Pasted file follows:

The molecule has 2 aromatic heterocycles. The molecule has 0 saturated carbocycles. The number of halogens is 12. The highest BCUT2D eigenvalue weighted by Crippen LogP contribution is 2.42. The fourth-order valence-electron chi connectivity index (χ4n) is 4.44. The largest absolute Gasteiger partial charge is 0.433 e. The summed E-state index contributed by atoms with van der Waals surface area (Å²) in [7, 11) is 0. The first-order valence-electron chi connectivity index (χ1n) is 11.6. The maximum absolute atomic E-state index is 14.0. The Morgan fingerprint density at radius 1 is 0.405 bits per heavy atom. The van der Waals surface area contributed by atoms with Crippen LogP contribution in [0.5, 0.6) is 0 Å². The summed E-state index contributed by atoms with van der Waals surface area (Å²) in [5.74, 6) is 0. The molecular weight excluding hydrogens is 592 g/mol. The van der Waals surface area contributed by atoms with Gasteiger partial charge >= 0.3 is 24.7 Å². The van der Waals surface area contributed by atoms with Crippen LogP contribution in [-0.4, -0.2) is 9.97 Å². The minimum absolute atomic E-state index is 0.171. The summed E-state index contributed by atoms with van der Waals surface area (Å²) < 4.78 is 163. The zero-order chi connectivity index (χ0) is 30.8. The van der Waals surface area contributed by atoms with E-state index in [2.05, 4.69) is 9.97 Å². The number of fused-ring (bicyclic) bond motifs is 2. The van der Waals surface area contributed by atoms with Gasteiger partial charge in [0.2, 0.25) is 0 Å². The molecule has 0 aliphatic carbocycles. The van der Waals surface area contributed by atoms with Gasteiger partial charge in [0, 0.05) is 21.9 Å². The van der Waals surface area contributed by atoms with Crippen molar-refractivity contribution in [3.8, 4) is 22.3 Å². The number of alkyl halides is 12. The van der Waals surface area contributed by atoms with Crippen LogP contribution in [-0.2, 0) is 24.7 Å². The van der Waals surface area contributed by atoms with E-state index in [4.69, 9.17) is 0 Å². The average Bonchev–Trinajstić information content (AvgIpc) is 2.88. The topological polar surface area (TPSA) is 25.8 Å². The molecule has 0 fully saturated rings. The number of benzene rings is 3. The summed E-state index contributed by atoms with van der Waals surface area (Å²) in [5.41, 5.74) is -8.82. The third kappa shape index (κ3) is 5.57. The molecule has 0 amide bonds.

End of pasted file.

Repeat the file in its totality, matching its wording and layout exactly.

The molecule has 2 aromatic heterocycles. The molecule has 0 saturated carbocycles. The number of halogens is 12. The highest BCUT2D eigenvalue weighted by Crippen LogP contribution is 2.42. The fourth-order valence-electron chi connectivity index (χ4n) is 4.44. The largest absolute Gasteiger partial charge is 0.433 e. The summed E-state index contributed by atoms with van der Waals surface area (Å²) in [7, 11) is 0. The first-order valence-electron chi connectivity index (χ1n) is 11.6. The maximum absolute atomic E-state index is 14.0. The Morgan fingerprint density at radius 1 is 0.405 bits per heavy atom. The van der Waals surface area contributed by atoms with Crippen LogP contribution in [0.5, 0.6) is 0 Å². The summed E-state index contributed by atoms with van der Waals surface area (Å²) in [5.74, 6) is 0. The molecular weight excluding hydrogens is 592 g/mol. The van der Waals surface area contributed by atoms with Gasteiger partial charge >= 0.3 is 24.7 Å². The van der Waals surface area contributed by atoms with Crippen LogP contribution in [-0.4, -0.2) is 9.97 Å². The minimum absolute atomic E-state index is 0.171. The summed E-state index contributed by atoms with van der Waals surface area (Å²) < 4.78 is 163. The zero-order chi connectivity index (χ0) is 30.8. The van der Waals surface area contributed by atoms with E-state index in [2.05, 4.69) is 9.97 Å². The number of fused-ring (bicyclic) bond motifs is 2. The van der Waals surface area contributed by atoms with Gasteiger partial charge in [0.2, 0.25) is 0 Å². The molecule has 0 aliphatic carbocycles. The van der Waals surface area contributed by atoms with Gasteiger partial charge in [0, 0.05) is 21.9 Å². The van der Waals surface area contributed by atoms with Crippen molar-refractivity contribution in [3.8, 4) is 22.3 Å². The number of alkyl halides is 12. The van der Waals surface area contributed by atoms with Crippen LogP contribution in [-0.2, 0) is 24.7 Å². The van der Waals surface area contributed by atoms with E-state index in [4.69, 9.17) is 0 Å². The average Bonchev–Trinajstić information content (AvgIpc) is 2.88. The topological polar surface area (TPSA) is 25.8 Å². The molecule has 0 fully saturated rings. The number of benzene rings is 3. The summed E-state index contributed by atoms with van der Waals surface area (Å²) in [5.41, 5.74) is -8.82. The third kappa shape index (κ3) is 5.57. The molecule has 0 amide bonds.